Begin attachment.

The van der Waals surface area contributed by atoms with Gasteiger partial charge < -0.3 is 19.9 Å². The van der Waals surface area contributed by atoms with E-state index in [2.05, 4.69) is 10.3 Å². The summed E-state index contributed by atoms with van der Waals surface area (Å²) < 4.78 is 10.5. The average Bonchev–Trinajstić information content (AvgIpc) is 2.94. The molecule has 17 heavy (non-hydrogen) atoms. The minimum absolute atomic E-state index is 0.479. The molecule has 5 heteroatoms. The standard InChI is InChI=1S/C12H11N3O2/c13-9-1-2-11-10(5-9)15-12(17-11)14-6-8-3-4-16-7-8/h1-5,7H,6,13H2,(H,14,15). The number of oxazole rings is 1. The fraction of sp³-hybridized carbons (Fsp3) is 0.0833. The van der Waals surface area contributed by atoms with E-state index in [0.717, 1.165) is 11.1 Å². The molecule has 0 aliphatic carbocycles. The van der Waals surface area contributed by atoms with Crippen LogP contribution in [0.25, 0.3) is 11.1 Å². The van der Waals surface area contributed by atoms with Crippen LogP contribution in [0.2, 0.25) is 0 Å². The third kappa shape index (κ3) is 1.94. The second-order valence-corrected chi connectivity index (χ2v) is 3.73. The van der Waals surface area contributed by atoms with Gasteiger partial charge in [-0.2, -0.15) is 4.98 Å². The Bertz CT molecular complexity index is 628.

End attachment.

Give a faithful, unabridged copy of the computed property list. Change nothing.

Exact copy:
The van der Waals surface area contributed by atoms with Gasteiger partial charge < -0.3 is 19.9 Å². The van der Waals surface area contributed by atoms with E-state index in [2.05, 4.69) is 10.3 Å². The summed E-state index contributed by atoms with van der Waals surface area (Å²) < 4.78 is 10.5. The average Bonchev–Trinajstić information content (AvgIpc) is 2.94. The molecule has 17 heavy (non-hydrogen) atoms. The minimum absolute atomic E-state index is 0.479. The molecule has 5 heteroatoms. The standard InChI is InChI=1S/C12H11N3O2/c13-9-1-2-11-10(5-9)15-12(17-11)14-6-8-3-4-16-7-8/h1-5,7H,6,13H2,(H,14,15). The number of oxazole rings is 1. The fraction of sp³-hybridized carbons (Fsp3) is 0.0833. The van der Waals surface area contributed by atoms with E-state index in [0.717, 1.165) is 11.1 Å². The molecule has 0 aliphatic carbocycles. The van der Waals surface area contributed by atoms with Crippen LogP contribution in [0.25, 0.3) is 11.1 Å². The van der Waals surface area contributed by atoms with Crippen LogP contribution in [0.2, 0.25) is 0 Å². The third kappa shape index (κ3) is 1.94. The second-order valence-corrected chi connectivity index (χ2v) is 3.73. The van der Waals surface area contributed by atoms with Gasteiger partial charge in [-0.2, -0.15) is 4.98 Å². The Bertz CT molecular complexity index is 628.